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I have two seemingly unrelated things on my mind today -- two things, in fact, that I have been obsessing over for several days now. First, a recent report in the journal Nature, and, second, the passing of the Harper government's omnibus Bill C-38.
Both are more than a little depressing, but both also point in directions that could help us get out of this mess and past these, let's call them, threshold moments.
State shift in the Earth's biosphere
Let me start with the Nature article - the less upbeat of these news items, if you can believe it. The article, "Approaching a state shift in the Earth's biosphere," is authored by some 20 scientists from a broad range of related fields.
The argument goes something like this: just as local ecosystems are known to shift abruptly from one state to another when forced over certain thresholds, it is increasingly looking like the entire planetary biosphere may also be capable of being forced into a more or less sudden state shift. And here's the real exciting part: there is mounting evidence that we are within 10-15 years of such a tipping point. That sounds like fun! The report states:
"Although the ultimate effects of changing biodiversity and species compositions are still unknown, if critical thresholds of diminishing returns in ecosystem services were reached over large areas and at the same time global demands increased... widespread social unrest, economic instability and loss of human life could result."
The factors leading to potential state shift include "human population growth with attendant resource consumption, habitat transformation and fragmentation, energy production and consumption, and climate change."
If we are paying any attention at all, this story is becoming more and more familiar (studies like this latest in Nature are simply adding detail to the picture through high quality research).
Extinction rates are now on par with those during the era the dinosaurs disappeared. Human generated climate change is reaching a point beyond which the planet may not be able to recover. This is not an opinion or theory anymore. It's the more or less unanimous position of the entire scientific community, based on an ever-increasing body of research. We need to start thinking seriously about how we are going to live in a drastically changed and changing world.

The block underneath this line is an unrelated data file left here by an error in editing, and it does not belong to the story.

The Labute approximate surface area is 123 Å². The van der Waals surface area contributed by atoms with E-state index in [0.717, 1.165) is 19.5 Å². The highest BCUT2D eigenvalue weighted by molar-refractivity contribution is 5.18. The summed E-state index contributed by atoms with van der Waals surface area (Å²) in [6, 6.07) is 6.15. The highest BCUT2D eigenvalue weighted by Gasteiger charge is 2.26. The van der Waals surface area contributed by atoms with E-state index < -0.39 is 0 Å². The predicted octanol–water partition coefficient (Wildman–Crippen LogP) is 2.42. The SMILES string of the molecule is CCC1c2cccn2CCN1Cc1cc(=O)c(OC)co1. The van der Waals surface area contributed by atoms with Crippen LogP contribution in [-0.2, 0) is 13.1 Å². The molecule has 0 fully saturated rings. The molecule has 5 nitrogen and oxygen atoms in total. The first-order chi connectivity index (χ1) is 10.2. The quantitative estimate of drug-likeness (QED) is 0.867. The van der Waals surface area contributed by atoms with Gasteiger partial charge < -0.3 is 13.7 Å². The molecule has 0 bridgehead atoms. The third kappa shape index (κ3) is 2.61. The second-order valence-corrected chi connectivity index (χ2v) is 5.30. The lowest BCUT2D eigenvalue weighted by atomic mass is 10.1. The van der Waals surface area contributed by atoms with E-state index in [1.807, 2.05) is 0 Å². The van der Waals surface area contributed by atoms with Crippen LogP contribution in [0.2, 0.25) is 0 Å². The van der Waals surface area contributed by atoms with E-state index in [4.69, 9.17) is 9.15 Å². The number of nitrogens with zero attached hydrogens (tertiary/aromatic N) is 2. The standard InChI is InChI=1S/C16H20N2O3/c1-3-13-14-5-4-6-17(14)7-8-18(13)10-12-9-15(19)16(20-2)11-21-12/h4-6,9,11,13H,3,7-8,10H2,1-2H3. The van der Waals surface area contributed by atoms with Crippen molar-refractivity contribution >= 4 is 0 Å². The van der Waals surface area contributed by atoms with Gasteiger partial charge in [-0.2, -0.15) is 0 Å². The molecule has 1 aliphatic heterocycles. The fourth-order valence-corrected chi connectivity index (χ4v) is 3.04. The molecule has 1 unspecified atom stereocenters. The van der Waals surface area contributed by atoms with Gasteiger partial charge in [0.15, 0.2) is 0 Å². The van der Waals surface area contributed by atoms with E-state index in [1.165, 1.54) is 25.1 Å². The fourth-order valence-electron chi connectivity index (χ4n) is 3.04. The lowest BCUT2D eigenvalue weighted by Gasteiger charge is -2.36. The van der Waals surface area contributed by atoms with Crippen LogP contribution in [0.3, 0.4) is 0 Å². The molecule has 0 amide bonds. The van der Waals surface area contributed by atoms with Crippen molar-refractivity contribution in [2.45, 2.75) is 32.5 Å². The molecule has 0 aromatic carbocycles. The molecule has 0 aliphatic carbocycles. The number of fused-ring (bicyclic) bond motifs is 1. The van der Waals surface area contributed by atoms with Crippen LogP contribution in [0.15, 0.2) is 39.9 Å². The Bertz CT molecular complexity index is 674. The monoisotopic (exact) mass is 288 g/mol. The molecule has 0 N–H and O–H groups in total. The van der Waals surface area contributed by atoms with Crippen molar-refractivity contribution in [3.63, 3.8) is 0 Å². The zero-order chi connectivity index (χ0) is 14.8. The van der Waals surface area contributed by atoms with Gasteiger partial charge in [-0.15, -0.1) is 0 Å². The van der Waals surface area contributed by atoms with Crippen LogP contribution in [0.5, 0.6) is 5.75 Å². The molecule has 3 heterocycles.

The frozen state
Now, place beside this the other piece of news: the passage of Bill C-38, which, while attacking the social safety net from almost every angle with a host of austerity measures, arguably does the most damage to the environment by watering down or eliminating much of Canada's environmental protection laws and generally speeding up, centralizing and removing oversight mechanisms for the approval of large resource-based development projects (pipelines, mines, tar sands).
The fact that reports like the one printed in Nature -- as well as the growing chorus of other voices from the scientific community -- do not appear to faze the Harper government is no real surprise. This is a government that's been pretty upfront about its "disagreement" with science, which increasingly sounds like "disagreeing" that today is in fact Friday, or that the sun will in fact rise again on Saturday.
Nevertheless, the shortsightedness of this government -- and other governments which everywhere are failing to heed the dire warnings of the scientific community -- continues to baffle, defying both logic and empathy. How is such shortsightedness possible? How, when it's clear that we need to rapidly wean ourselves from fossil fuels, can a government stake all its plans and priorities on expanding fossil fuel production and dependence?
Someday I'm going to write a book on the demented psychology of state government that helps explain this problem. It must have something to do with the way modern electoral politics has become inseparable from crass calculations of the metric needed to win an election, which largely involves rallying a party's "base" and completely ignoring the rest of the unnecessary-to-winning-the-election electorate.
The complete absorption of electoral politics in "winning the next election" is comparable to the absorption of the market in the next quarter's (or even next day's) performance. As David Graeber argues in Debt: The First 5000 Years, "capitalism seems to be uniquely incapable of conceiving of its own eternity." For both state governments and capitalism, the stakes are high, you are only as good as your last win, and tomorrow may very well bring about your downfall. So walk the tightrope as long and far as you can.